When Life Hands You Lemons…Make Limoncello!


Today on Bevy we're featuring a special guest post from my mother-in-law, Sue Vick, who shares how to make homemade Limoncello. It's surprisingly easy, 100% delicious, and makes for a perfect holiday gift!

After weeks of waiting, the Limoncello is ready! 

Limoncello is a lemon liqueur that originated in Southern Italy more than a century ago. Limoncello is traditionally served chilled as an aperitif or an after-dinner digestivo. Along the Amalfi Coast, it is usually served in small ceramic glasses that are also chilled. I first enjoyed Limoncello in earnest a few years ago while on a fabulous trip to the Amalfi Coast. Lemons grow in abundance in the region and the local shops are filled with displays of the golden liqueur. The “liquid gold” was always offered at the end of our delicious meals. We always accepted. 

 
Limoncello gets its flavor and distinctive, almost neon-yellow color from the infusion of the lemon skins in pure alcohol. I have seen various recipes that call for Everclear or grain alcohol, but as neither is legally sold in Virginia I opted for Smirnoff 100 proof vodka. 

Admittedly, the very best Limoncello is made in Italy because they have the very best lemons. But, you can make excellent Limoncello at home. Why do it? Because it is easy to make and many commercial Limoncellos are too sweet. It turns out all you need to make truly incredible Limoncello are some good lemons, a bottle of stiff vodka, and just a little patience. 

When you make your own, you can use the best citrus available and control the sugar to your taste - a good reason to experiment with different recipes and different batches. And while it is traditionally a drink enjoyed during the heat of the summer, it is also a nice little gift to share with friends and family at Christmas. 

Homemade Limoncello

  • 6 1/3 cups or 1.5 liter vodka 
  • 15 lemons
  • 5 cups water
  • 4 cups of sugar

To make the Limoncello: This recipe occurs in 2 different stages: first the macerating of the lemon peels in alcohol, and then the actual brewing or mellowing with the sugar syrup.

First stage:

Wash and dry the lemons. If you can, use organic lemons as they are free of pesticides and wax. Peel the lemons, making sure to only separate the yellow part of the peel from the fruit, and not go too deep. Take care to avoid the white pith as it will add a bitter taste to the Limoncello. This is best accomplished with a sharp vegetable peeler, but you can also use a Microplane grater made especially for zesting citrus. I used a combination of the two tools. Save the zested/peeled lemons for another use (salad dressing, marinade or lemonade!)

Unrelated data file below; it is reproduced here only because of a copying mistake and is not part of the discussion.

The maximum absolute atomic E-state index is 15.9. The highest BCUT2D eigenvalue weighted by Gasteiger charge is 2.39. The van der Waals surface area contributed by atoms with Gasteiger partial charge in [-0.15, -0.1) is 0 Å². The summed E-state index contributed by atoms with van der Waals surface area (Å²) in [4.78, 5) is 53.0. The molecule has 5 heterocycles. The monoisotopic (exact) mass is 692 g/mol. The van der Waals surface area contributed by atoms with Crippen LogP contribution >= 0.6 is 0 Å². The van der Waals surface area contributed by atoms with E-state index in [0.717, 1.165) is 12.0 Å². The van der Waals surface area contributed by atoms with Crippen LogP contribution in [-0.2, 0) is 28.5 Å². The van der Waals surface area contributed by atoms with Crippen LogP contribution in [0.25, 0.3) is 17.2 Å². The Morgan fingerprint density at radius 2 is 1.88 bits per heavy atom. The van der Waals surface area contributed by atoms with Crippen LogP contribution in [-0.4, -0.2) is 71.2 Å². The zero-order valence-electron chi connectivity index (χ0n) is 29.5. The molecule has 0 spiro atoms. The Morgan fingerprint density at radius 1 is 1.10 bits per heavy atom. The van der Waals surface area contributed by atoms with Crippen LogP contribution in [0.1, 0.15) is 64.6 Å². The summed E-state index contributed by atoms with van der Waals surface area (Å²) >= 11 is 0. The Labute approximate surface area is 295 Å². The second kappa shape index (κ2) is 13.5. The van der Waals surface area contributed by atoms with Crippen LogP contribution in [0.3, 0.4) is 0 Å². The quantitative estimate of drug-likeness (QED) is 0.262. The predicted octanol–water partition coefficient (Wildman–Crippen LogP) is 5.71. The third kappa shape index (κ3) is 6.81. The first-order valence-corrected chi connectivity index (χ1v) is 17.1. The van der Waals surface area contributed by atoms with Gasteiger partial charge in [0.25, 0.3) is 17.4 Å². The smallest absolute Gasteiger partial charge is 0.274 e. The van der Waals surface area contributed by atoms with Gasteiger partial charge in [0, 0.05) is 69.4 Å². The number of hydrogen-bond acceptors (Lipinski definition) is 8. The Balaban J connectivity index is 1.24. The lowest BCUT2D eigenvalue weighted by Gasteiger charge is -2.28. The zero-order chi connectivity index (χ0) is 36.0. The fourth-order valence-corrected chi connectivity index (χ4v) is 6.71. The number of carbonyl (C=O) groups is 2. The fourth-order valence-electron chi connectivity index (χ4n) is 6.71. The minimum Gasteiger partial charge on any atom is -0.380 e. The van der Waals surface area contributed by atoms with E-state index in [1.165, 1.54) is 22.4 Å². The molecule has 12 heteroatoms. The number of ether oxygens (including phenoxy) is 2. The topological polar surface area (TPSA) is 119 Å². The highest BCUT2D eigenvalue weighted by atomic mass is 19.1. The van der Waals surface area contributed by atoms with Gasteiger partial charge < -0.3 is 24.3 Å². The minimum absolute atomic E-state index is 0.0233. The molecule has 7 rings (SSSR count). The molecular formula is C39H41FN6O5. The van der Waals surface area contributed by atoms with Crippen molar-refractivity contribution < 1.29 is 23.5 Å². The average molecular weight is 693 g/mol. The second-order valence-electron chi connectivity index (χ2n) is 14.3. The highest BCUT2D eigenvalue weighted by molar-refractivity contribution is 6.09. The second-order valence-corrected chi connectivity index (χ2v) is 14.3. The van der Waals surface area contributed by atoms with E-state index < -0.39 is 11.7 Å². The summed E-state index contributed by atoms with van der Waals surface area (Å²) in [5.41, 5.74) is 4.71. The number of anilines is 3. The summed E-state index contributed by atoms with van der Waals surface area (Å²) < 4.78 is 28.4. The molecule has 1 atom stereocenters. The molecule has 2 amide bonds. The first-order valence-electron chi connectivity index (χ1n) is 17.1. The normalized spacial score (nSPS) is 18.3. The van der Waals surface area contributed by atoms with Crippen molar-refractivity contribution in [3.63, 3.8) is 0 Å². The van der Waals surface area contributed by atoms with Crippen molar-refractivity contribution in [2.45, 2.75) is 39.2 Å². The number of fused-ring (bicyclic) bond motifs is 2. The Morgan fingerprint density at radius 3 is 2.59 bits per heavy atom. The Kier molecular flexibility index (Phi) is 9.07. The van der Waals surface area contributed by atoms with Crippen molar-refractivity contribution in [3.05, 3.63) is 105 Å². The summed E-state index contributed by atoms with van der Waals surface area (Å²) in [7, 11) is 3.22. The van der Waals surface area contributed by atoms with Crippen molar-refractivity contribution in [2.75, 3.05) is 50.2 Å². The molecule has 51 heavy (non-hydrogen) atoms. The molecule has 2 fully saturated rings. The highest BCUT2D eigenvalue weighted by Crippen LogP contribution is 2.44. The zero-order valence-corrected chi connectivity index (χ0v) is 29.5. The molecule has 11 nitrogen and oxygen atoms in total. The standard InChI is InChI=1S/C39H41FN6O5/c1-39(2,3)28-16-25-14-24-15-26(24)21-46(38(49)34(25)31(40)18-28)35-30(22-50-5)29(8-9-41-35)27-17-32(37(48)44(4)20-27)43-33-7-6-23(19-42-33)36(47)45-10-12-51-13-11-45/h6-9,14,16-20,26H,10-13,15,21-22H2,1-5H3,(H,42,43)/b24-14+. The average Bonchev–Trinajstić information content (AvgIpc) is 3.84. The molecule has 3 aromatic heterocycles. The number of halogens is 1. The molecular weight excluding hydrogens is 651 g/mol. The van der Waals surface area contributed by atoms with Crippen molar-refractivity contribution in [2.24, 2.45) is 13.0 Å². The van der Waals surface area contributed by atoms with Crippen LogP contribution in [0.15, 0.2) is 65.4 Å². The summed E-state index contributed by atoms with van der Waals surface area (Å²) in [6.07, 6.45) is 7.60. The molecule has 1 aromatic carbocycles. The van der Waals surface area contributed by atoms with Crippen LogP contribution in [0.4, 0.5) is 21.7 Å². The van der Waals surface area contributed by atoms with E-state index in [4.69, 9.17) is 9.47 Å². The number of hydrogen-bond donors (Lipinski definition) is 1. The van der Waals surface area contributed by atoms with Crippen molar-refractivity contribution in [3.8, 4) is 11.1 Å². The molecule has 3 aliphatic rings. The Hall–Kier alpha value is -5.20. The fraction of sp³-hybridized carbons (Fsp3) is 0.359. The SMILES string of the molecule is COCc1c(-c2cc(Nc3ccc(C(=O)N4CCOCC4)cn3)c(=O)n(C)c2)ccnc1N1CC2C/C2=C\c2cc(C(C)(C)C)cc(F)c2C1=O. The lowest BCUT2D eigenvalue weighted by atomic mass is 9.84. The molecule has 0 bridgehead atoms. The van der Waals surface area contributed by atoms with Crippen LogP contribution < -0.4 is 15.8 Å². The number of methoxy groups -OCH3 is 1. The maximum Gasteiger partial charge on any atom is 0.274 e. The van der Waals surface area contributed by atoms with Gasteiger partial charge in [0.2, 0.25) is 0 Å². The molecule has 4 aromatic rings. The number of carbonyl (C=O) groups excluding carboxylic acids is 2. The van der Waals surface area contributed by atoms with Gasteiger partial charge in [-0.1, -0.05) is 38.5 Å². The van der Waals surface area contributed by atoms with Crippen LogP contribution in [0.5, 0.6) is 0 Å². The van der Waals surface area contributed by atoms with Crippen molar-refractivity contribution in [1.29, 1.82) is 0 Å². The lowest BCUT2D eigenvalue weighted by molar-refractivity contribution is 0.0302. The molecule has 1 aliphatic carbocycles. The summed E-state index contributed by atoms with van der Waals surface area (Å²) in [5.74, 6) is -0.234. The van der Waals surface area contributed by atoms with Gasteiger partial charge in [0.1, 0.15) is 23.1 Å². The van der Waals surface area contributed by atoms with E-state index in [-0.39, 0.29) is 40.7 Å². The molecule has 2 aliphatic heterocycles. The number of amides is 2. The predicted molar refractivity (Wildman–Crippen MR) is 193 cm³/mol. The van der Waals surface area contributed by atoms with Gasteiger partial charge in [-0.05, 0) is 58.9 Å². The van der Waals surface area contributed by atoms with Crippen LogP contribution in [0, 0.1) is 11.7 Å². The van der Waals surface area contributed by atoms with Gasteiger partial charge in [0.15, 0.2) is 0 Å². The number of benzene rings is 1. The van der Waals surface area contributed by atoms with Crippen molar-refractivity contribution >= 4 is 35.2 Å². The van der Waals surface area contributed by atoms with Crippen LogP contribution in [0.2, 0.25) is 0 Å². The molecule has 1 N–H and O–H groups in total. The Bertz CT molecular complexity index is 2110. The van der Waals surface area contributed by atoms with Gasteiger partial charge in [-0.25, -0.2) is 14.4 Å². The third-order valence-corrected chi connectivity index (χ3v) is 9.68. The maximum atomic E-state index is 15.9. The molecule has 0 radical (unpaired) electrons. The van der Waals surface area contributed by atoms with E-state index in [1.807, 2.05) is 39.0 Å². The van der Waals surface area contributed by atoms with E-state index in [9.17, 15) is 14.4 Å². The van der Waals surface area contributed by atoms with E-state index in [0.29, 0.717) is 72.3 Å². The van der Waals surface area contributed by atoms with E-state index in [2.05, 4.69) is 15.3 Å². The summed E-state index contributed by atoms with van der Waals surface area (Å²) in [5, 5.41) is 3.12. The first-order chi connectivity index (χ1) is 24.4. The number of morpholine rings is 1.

Place the peels in a large glass jar and add the vodka. Seal tightly and store in a cool dark place for 10 days to two weeks. Some recipes recommend steeping for as long as 40 days. Basically, the longer the better. I placed my jars in a cabinet in the basement for 12 days. This steeping period is necessary for the essence of the lemon oil to seep into the alcohol. You can shake the jar occasionally, but resist the urge to open up the jar. The liquid will become bright yellow and very aromatic.


Second stage:

After macerating for two weeks, the alcohol is now ready to be drained and mixed with the water and sugar.


Combine the sugar and water in a saucepan over medium heat and stir until the sugar is completely dissolved and the syrup just comes to a boil. Some recipes call for filtered or distilled water, but I used good old Richmond, Virginia tap water. Remove the simple syrup from heat and let cool. I don’t like my Limoncello too sweet, so by all means experiment with the simple syrup and make it to your liking. 

Drain the lemon peel infusion from the jars through a moistened cheesecloth or coffee filter into a clean jar. Discard the peels. Repeat if necessary. Mix in the cooled sugar water with the drained liquid.


Now, for the second time, you have to exercise control and patience. Close and seal your jars tightly and let the liquid mellow for another two weeks to one month in the same cool dry place. Additional aging will result in a smoother marriage of flavors. Again, the longer the better.

Using a funnel, pour the liqueur into sterilized bottles. You can order bottles and personalized labels on-line.



Serve chilled. Salut, e cento anni!


2 comments:

  1. Oh my goodness, that sounds so delicious!

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  2. Loved the step by step approach and the visuals....What a great gift idea! Cindy C.

    ReplyDelete